The interaction of a shock wave with quasi-vortical isotropic turbulence (IT) represents a basic problem for studying some of the phenomena associated with high speed flows, such as hypersonic flight, supersonic combustion and Inertial Confinement Fusion (ICF). In general, in practical applications, the shock width is much smaller than the turbulence scales and the upstream turbulent Mach number is modest. In this case, recent high resolution shock-resolved Direct Numerical Simulations (DNS) (Ryu and Livescu, J Fluid Mech 756:R1, 2014) show that the interaction can be described by the Linear Interaction Approximation (LIA). Using LIA to alleviate the need to resolve the shock, DNS post-shock data can be generated at much higher Reynolds numbers than previously possible. Here, such results with Taylor Reynolds number approximately 180 are used to investigate the changes in the vortical structure as a function of the shock Mach number, Ms, up to Ms=10. It is shown that, as Ms increases, the shock interaction induces a tendency towards a local axisymmetric state perpendicular to the shock front, which has a profound influence on the vortex-stretching mechanism and divergence of the Lamb vector and, ultimately, on the flow evolution away from the shock.

  4. Dynamic strength of the interaction between lung surfactant protein D (SP-D) and saccharide ligands

    DEFF Research Database (Denmark)

    Thormann, Esben; Dreyer, Jakob K; Simonsen, Adam C

    2007-01-01

    In order to investigate the dynamic strength of the interaction between lung surfactant protein D (SP-D) and different sugars, maltose, mannose, glucose, and galactose, we have used an atomic force microscope to monitor the interaction on a single molecule scale. The experiment is performed...

  5. Improved Protein Arrays for Quantitative Systems Analysis of the Dynamics of Signaling Pathway Interactions

    Energy Technology Data Exchange (ETDEWEB)

    Yang, Chin-Rang [National Inst. of Health (NIH), Bethesda, MD (United States). National Heart, Lung and Blood Inst.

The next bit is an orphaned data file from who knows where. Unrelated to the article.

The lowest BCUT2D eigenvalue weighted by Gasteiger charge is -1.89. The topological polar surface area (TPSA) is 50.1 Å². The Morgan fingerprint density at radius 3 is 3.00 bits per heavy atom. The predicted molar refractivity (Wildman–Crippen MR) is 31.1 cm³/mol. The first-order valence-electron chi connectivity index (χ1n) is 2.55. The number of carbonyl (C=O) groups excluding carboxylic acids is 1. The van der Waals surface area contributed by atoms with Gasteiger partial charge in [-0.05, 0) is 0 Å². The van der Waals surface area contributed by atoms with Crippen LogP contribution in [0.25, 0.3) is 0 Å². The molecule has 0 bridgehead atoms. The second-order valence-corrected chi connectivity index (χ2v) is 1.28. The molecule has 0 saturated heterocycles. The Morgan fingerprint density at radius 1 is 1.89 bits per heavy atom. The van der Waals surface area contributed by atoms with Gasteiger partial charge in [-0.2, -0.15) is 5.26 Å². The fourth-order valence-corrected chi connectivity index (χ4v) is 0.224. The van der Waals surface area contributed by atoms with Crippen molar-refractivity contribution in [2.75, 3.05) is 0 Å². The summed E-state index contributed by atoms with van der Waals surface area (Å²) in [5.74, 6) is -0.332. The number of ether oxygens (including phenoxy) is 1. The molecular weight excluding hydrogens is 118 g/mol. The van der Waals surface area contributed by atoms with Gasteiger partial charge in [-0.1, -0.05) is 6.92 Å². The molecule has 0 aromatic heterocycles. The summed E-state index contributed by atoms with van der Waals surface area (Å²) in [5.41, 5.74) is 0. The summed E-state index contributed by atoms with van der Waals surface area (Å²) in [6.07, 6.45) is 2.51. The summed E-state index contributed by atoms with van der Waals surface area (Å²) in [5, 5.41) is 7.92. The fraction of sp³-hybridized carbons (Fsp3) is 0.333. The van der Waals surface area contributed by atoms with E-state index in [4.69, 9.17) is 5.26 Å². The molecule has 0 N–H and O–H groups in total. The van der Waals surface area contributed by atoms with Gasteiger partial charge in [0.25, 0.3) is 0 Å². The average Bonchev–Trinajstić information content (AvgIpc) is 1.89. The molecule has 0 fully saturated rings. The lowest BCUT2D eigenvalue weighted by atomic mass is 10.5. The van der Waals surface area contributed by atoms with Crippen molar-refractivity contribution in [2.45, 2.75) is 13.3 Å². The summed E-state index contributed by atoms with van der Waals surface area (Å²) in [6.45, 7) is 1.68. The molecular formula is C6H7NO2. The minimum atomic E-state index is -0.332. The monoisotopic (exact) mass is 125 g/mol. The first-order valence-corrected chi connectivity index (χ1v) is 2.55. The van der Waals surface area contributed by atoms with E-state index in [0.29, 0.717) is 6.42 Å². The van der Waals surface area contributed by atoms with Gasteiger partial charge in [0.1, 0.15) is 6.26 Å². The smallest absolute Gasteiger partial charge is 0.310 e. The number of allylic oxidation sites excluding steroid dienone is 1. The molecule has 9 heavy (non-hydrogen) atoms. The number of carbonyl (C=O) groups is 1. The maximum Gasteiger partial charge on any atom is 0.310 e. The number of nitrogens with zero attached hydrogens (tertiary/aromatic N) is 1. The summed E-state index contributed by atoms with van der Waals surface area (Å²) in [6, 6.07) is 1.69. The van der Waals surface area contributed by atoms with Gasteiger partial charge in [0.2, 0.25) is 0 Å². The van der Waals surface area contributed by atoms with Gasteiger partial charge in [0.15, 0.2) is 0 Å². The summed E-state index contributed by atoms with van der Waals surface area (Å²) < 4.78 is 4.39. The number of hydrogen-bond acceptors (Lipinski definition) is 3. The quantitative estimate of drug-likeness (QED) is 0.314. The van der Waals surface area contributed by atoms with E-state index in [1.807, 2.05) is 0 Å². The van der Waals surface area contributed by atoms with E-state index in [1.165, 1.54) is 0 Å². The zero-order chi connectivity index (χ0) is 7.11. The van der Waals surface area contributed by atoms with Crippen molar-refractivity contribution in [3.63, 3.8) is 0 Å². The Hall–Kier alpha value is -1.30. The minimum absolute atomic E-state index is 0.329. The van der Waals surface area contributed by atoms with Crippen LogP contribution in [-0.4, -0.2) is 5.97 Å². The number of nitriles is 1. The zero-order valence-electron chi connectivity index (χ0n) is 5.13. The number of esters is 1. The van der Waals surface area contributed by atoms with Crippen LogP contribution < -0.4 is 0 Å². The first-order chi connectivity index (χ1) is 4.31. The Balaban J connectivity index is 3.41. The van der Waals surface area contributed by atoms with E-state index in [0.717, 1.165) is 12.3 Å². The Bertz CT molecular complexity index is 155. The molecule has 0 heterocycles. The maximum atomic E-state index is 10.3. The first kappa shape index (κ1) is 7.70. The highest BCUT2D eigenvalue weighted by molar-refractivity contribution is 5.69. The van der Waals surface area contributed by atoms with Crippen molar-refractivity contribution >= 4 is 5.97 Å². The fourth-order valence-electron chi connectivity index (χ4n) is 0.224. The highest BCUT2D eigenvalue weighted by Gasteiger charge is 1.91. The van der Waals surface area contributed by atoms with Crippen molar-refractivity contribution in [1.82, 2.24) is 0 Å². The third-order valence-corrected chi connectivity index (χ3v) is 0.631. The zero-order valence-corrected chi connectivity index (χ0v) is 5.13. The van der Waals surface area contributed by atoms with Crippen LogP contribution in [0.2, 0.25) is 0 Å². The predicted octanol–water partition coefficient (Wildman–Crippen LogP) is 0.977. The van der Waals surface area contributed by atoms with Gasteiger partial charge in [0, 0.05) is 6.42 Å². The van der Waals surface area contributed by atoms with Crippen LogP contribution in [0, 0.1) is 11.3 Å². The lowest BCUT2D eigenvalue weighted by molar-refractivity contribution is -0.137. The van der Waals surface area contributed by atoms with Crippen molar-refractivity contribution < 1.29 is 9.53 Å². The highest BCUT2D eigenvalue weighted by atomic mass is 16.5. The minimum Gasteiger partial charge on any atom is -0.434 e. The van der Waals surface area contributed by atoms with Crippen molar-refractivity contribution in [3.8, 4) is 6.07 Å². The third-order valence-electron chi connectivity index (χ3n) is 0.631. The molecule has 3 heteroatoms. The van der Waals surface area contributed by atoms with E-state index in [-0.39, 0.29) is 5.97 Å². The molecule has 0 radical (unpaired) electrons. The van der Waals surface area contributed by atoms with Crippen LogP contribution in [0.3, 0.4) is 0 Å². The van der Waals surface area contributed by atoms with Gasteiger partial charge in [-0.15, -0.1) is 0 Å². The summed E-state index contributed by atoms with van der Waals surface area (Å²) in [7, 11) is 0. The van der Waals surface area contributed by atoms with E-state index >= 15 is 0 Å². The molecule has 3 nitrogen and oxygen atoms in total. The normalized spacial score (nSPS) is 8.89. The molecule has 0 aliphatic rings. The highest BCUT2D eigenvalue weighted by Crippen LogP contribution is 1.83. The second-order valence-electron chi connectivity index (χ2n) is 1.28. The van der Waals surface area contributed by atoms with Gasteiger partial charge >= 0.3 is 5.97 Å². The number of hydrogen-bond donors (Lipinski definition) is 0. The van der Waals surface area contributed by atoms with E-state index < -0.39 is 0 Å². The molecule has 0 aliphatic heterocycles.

2013-12-11

    Astronauts and workers in nuclear plants who repeatedly exposed to low doses of ionizing radiation (IR, <10 cGy) are likely to incur specific changes in signal transduction and gene expression in various tissues of their body. Remarkable advances in high throughput genomics and proteomics technologies enable researchers to broaden their focus from examining single gene/protein kinetics to better understanding global gene/protein expression profiling and biological pathway analyses, namely Systems Biology. An ultimate goal of systems biology is to develop dynamic mathematical models of interacting biological systems capable of simulating living systems in a computer. This Glue Grant is to complement Dr. Boothman’s existing DOE grant (No. DE-FG02-06ER64186) entitled “The IGF1/IGF-1R-MAPK-Secretory Clusterin (sCLU) Pathway: Mediator of a Low Dose IR-Inducible Bystander Effect” to develop sensitive and quantitative proteomic technology that suitable for low dose radiobiology researches. An improved version of quantitative protein array platform utilizing linear Quantum dot signaling for systematically measuring protein levels and phosphorylation states for systems biology modeling is presented. The signals are amplified by a confocal laser Quantum dot scanner resulting in ~1000-fold more sensitivity than traditional Western blots and show the good linearity that is impossible for the signals of HRP-amplification. Therefore this improved protein array technology is suitable to detect weak responses of low dose radiation. Software is developed to facilitate the quantitative readout of signaling network activities. Kinetics of EGFRvIII mutant signaling was analyzed to quantify cross-talks between EGFR and other signaling pathways.